According to the final results announced by the country’s presidential election commission said that next month’s runoff will pit Mohammed Morsi of the Brotherhood’s Freedom and Justice party against Ahmed Shafiq, a law and order candidate and Mubarak’s last prime minister. Hani Shukrallah, the veteran al-Ahram, commentator, wrote: “Having stunned themselves and the world by staging a great revolution, at enormous sacrifice, many Egyptians felt they were back in square one, the very square which their despised deposed president used to taunt them for 30 years: ‘It’s me or the Muslim Brotherhood.'”
[May 26]Egypt’s Coptic Christians will rally round Shafiq because of their visceral dislike of Islamists. In addition to ordinary citizens, the diehards of the NDP, the families of police and military men, Copts are presumed to have had a big hand in pushing Shafiq to second place. Several semi-official figures put the number of Copts in Egypt at a range between 10 and 15 million. Any election would change completely if just five million — or even three million — Copts decided to turn out and cast their votes for a certain candidate, The irresponsibility of these revolutionary youth movements led the vast majority of citizens to seek shelter in a man with a strong personality and who can stand up to these anarchistic elements and contain Islamists. and for them former prime minister Shafiq was this man.”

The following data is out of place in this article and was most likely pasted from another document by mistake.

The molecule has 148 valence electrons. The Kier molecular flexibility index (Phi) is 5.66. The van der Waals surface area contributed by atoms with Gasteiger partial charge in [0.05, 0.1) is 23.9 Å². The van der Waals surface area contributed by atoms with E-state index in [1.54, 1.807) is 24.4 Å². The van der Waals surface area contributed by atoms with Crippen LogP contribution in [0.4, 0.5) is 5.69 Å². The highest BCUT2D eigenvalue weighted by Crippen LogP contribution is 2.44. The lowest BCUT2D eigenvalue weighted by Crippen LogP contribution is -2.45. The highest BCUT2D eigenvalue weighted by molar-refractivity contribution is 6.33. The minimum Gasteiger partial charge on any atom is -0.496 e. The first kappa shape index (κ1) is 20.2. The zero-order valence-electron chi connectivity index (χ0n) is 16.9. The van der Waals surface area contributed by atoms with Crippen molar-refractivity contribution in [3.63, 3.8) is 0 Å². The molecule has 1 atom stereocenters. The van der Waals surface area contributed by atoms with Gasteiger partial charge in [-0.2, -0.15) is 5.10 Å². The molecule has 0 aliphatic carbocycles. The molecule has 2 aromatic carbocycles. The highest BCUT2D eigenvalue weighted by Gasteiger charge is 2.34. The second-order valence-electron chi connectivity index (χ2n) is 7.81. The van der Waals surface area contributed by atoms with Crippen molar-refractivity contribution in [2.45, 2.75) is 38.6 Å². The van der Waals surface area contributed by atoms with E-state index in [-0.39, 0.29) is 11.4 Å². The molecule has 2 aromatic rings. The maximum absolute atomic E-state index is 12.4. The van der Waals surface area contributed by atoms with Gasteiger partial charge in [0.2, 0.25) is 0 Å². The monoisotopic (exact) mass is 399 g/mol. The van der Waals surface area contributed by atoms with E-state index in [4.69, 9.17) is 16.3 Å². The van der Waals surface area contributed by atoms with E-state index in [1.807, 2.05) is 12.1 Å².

Shafiq is half military and half civilian and by no means can be considered a feloul (a Mubarak regime remnant). The feloul are the remnants of Mubarak’s defunct ruling National Democratic Party (NDP) and Shafiq was not a member of the NDP. “Shafiq is a statesman who can impose discipline and this is what many Egyptians liked about him.”
The dismal performance of Muslim Brotherhood and Salafist forces in parliament led many Egyptians to strongly believe that Shafiq could be a counterweight to them. “Egyptians saw how Islamists used their majority in parliament to tailor laws to serve their personal interests and political ends in the form of promoting for Mursi and launching hostile campaigns against Shafiq but these attacks played into Shafiq’s election campaign instead of harming it.
If you put the figures together it looks like Shafiq will win. But it is always a mistake to under-estimate the Brotherhood.